Friday, March 16, 2012

In Theaters: A SEPARATION (2011)

(Iran/France - 2011)

Written and directed by Asghar Farhadi.  Cast: Leila Hatami, Peyman Moadi, Sareh Bayet, Shahab Hosseini, Sarina Farhadi, Ali-Asghar Shahbazi, Kimia Hosseini, Babak Kirimi. (PG-13, 123 mins)

This year's Best Foreign Language Film Oscar winner is deserving of all accolades, a powerful, gut-wrenching examination of a situation that spirals beyond what any of the participants thought possible (when reminded he said the predicament wasn't serious, all one character can say is "It got serious").  Writer/director Asghar Farhadi's film takes place in an Islamic world run by religious law, but it's not a critique, it never panders, it never politicizes, and it never takes a side.  No one in the film is completely right and no one is completely wrong.  It's a compassionate film with characters doing what they believe is right.  It's a complex film of many ambiguities and gray areas that will have you thinking about it and debating it long after viewing.  It's a great film, and a very moving, very human drama.

Leila Hatami as Simin
After 14 years of marriage, largely secular Iranian couple Nader (Peyman Moadi) and Simin (Leila Hatami) have elected to divorce.  They still love each other and want to remain married, but Simin wants to move their 11-year-old daughter Termeh (Sarina Farhadi, the director's daughter) to the west, away from the relentlessly strict Islamic culture of Iran.  Nader wants to move as well, but the only thing keeping him in Iran is his elderly, Alzheimer's-stricken father (Ali-Asghar Shahbazi), who lives with them and needs constant care.  Simin goes to live with her mother, while Termeh stays with Nader.  Needing someone to care for his father while he's at work and Termeh is at school, Nader hires Razieh (Sareh Bayet), who doesn't really want the job, but her husband Hodjat (Shahab Hosseini) is unemployed and has spent time in jail for money owed to creditors.  Razieh needs the job, but has to hide it from Hodjat, a devout Muslim who could never allow his wife, even accompanied by their young daughter Someyah (Kimia Hosseini), to be in a house with a man whose wife is not present.  Problems arise on the first day of the job when Nader's father soils himself, and Razieh needs to call a religious advisor to ensure that removing his pants and cleaning him won't constitute a sin ("I won't tell Daddy," whispers Someyah, who already shows wisdom beyond her years).  The second day, the old man manages to wander down the street, and on the third day, Nader and Termeh arrive home to find Razieh and Someyah gone and the old man tied to his bed.  Razieh explains that an emergency required her to leave.  Nader insists that some money is missing from a drawer.  Razieh demands to be paid.  An argument ensues and Nader pushes her out the door.  Razieh ends up hospitalized, claiming Nader pushed her hard enough to cause her to fall down some steps, resulting in a miscarriage.  Nader didn't know she was pregnant.  An enraged Hodjat finds out his wife has been working for Nader, then has Nader charged with murder in the death of the unborn child.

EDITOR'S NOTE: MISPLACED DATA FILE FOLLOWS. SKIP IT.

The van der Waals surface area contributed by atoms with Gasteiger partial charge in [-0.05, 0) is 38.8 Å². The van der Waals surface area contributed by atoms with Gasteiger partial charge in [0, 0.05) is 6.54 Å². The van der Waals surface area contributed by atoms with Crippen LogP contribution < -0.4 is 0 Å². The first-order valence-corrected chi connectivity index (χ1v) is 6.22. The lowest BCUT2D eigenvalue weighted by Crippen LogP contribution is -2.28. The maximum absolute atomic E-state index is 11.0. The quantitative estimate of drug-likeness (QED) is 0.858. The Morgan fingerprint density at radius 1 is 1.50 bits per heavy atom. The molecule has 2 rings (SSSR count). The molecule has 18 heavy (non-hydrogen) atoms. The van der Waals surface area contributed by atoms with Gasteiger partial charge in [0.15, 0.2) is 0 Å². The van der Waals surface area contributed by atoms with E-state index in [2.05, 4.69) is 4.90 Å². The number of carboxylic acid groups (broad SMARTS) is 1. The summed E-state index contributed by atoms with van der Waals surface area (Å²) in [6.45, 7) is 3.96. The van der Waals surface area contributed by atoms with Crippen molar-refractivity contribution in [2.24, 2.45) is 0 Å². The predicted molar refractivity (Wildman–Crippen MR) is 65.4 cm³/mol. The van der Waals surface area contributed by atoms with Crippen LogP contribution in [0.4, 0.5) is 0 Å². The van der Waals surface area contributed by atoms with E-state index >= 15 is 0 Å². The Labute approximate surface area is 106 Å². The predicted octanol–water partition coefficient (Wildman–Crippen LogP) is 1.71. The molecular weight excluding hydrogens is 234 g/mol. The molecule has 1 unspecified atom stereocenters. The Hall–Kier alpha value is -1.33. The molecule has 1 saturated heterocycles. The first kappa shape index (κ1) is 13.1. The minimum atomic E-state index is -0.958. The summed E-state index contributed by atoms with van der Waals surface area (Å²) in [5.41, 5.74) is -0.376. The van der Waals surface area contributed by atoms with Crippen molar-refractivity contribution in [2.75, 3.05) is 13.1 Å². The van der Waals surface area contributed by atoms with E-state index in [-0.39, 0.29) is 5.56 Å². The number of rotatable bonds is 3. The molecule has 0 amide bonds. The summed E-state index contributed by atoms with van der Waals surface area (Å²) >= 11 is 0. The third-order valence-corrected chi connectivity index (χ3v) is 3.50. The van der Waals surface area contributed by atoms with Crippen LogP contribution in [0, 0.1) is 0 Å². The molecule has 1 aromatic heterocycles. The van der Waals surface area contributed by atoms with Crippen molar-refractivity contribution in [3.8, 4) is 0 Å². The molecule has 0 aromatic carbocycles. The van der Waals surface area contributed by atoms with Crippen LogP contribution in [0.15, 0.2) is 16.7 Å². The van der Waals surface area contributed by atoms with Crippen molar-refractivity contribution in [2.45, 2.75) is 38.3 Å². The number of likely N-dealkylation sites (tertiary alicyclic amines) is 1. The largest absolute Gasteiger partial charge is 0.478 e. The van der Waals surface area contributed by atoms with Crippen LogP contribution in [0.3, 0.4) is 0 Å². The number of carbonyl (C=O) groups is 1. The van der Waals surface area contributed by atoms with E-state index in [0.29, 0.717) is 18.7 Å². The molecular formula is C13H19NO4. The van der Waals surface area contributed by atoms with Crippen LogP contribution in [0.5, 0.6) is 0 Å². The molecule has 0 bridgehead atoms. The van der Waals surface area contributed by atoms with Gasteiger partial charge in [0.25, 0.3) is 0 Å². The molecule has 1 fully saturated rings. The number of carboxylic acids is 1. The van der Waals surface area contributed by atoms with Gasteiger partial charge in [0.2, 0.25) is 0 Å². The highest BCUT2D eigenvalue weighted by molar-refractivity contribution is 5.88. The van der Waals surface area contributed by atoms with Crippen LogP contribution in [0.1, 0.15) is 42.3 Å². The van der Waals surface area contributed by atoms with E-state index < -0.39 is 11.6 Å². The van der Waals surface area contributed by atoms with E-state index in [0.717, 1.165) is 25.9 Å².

Nader (Peyman Moadi) and his father (Ali-Asghar Shahbazi)
What makes A SEPARATION so fascinating is the way that every event, no matter how seemingly trivial and inconsequential, comes into play later on.  You marvel at the intricate construction of Farhadi's script.  These actors are unfamiliar to most western audiences (Hatami is a major star and a popular, award-winning actress in Iranian cinema), which, from the perspective of an American audience, makes them even more believable.  Everyone is excellent in this, and most impressive are the two younger co-stars, particularly little Kimia Hosseini as Someyah. Sarina Farhadi, whose Termeh is really the emotional center of the story, delivers a strong performance, and the casting works most of the time.  I say "most of the time," because I kept thinking "She looks a little older than 11."   She was 18 (!) at the time of filming.  She doesn't look 18, but she definitely looks older than 11 (I was guessing 14) and while it's not quite Martin Short in CLIFFORD, it is an occasional distraction.  Other than that very minor issue, A SEPARATION is a brilliant film that will stay with you long after it's over.

Hodjat (Shahab Hosseini) and Razieh (Sareh Bayet)

18-year-old Sarina Farhadi as 11-year-old Termeh.  11?!

Kimia Hosseini as Someyah

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